Carrying value is an accounting measure of value in which the value of an asset or company is based on the figures in the respective company’s balance sheet. For physical assets, such as machinery or computer hardware, carrying cost is calculated as (original cost – accumulated depreciation). If a company purchases a patent or some other intellectual property item, then the formula for carrying value is (original cost – amortization expense).
- Carrying value is a measure of value for a company’s assets.
- Carrying value is typically measured as the original cost of the asset, minus any depreciating factors. The depreciating factors for an asset vary based on the nature of the asset.
- Some assets, such as land, are not considered depreciable.
- Rates of depreciation for an asset are influenced by the calculations of the company by which it is owned.
How Carrying Value Works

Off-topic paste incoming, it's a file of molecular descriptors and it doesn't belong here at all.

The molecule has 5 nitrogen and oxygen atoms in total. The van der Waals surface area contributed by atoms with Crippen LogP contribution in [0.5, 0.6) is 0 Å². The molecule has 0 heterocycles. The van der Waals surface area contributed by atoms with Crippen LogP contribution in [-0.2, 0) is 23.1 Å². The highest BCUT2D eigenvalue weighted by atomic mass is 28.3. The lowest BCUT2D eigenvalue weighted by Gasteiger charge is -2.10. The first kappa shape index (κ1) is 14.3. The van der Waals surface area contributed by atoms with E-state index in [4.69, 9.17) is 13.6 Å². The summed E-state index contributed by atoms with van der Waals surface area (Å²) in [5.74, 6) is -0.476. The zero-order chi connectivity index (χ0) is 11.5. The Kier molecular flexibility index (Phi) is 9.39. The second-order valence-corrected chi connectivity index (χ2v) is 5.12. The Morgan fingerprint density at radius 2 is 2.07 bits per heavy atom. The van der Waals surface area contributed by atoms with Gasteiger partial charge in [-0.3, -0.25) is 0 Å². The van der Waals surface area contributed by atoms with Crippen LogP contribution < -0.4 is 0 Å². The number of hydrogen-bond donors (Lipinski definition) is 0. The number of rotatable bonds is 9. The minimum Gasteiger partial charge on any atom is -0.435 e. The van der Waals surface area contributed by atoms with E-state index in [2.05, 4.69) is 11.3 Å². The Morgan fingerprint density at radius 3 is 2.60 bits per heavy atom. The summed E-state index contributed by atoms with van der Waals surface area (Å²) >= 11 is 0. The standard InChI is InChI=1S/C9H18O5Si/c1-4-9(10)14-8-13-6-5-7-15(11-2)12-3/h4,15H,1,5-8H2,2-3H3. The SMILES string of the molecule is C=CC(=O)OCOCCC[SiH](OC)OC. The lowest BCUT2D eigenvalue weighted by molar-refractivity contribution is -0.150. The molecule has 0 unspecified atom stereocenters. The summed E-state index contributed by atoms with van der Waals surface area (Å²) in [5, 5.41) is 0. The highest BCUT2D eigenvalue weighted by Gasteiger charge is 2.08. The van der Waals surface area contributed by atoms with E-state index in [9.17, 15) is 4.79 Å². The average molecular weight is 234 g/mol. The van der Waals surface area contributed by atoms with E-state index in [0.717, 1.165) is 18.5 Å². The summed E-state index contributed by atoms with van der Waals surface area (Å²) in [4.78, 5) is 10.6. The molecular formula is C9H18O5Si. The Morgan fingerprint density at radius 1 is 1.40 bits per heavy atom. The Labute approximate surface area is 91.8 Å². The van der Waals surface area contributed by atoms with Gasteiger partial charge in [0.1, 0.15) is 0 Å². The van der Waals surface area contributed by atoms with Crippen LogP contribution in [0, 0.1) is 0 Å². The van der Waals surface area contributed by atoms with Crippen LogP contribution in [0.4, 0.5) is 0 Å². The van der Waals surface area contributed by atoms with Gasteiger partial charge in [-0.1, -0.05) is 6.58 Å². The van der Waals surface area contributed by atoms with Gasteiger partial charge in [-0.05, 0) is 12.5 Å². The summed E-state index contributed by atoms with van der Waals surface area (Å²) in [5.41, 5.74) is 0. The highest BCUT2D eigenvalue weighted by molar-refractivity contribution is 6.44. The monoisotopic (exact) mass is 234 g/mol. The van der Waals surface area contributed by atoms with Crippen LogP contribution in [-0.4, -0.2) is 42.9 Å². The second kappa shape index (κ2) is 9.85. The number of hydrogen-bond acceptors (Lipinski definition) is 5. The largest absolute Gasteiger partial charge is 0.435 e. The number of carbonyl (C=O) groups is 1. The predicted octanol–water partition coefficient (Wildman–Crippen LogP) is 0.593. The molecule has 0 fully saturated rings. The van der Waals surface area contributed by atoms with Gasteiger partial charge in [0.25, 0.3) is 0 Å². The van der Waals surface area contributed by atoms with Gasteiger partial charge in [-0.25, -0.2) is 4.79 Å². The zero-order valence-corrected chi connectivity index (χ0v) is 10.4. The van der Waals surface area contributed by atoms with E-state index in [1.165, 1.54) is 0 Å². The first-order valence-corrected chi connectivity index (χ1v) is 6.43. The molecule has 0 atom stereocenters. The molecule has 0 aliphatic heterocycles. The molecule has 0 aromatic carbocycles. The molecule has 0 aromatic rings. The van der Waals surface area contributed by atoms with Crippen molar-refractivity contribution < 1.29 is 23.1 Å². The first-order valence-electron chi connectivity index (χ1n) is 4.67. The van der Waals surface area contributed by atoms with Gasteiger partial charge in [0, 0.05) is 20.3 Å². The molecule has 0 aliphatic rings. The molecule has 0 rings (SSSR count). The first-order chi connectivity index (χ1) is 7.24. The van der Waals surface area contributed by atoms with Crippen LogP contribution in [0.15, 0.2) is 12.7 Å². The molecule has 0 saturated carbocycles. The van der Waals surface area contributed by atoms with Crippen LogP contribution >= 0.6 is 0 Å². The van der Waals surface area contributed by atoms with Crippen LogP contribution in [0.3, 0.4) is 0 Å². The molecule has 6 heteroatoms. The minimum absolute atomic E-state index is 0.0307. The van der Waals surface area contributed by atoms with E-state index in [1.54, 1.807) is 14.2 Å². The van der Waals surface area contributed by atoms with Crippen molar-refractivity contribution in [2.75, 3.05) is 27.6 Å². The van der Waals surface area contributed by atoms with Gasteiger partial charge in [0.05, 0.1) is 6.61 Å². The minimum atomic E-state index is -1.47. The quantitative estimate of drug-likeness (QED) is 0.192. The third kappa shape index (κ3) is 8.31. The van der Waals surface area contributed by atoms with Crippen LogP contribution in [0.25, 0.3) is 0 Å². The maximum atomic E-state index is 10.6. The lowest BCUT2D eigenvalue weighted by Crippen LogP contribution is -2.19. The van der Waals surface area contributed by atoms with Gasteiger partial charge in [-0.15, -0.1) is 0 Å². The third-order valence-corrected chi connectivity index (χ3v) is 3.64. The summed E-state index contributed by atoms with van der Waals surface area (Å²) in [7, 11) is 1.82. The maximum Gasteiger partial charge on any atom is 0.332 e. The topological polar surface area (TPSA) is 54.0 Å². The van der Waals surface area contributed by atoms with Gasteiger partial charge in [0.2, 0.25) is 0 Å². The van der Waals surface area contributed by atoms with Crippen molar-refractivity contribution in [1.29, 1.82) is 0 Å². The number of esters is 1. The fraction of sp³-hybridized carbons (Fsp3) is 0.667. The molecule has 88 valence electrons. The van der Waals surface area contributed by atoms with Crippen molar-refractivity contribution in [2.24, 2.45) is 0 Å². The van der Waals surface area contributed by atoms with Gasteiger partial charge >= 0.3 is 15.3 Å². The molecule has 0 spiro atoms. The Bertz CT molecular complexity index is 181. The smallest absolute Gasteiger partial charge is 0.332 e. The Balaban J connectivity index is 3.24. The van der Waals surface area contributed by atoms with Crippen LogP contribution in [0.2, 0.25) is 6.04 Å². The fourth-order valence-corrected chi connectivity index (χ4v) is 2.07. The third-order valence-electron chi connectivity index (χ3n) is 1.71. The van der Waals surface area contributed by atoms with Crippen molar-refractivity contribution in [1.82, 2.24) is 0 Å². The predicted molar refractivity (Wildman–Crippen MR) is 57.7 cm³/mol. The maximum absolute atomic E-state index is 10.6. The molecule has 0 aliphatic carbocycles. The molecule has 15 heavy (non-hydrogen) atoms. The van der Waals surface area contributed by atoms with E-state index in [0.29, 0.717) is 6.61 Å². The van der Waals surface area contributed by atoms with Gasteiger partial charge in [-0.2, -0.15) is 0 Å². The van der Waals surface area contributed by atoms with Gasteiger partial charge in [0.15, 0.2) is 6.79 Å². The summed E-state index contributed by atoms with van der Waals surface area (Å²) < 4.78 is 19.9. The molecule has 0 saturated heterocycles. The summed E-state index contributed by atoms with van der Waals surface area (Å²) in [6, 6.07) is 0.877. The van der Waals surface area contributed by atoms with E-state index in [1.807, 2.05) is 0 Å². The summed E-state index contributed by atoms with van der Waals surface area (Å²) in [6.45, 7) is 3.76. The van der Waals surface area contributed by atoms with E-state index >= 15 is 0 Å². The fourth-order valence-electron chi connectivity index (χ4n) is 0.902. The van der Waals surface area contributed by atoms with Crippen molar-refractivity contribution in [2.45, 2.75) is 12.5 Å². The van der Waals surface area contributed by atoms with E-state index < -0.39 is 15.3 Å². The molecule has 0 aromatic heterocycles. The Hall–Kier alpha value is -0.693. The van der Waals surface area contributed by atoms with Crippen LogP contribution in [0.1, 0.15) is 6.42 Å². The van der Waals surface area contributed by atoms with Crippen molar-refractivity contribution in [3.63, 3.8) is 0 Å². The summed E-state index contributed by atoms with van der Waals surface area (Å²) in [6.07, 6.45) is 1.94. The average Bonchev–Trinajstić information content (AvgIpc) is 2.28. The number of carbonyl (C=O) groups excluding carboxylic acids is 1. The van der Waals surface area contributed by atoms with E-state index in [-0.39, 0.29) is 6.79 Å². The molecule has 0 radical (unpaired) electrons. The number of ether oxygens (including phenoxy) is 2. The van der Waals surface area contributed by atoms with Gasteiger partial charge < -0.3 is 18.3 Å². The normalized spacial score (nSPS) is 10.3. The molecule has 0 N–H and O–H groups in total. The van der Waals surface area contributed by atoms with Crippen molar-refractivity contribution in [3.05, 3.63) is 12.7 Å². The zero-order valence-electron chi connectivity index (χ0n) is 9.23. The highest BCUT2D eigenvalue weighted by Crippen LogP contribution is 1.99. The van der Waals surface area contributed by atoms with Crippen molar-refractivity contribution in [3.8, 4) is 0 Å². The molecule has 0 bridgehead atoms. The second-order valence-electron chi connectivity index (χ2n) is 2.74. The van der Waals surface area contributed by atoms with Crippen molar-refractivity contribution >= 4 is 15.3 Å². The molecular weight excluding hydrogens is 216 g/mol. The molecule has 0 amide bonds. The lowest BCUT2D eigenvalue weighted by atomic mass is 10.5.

Carrying amount, also known as carrying value, is the cost of an asset less accumulated depreciation. The carrying amount is usually not included on the balance sheet, as it must be calculated. However, the carrying amount is generally always lower than the current market value.
Accounting practice states that original cost is used to record assets on the balance sheet, rather than market value, because the original cost can be traced to a purchase document, such as a receipt. Market value is more subjective. At the initial acquisition of an asset, the carrying value of that asset is the original cost of its purchase. However, over time, the value of an asset will change.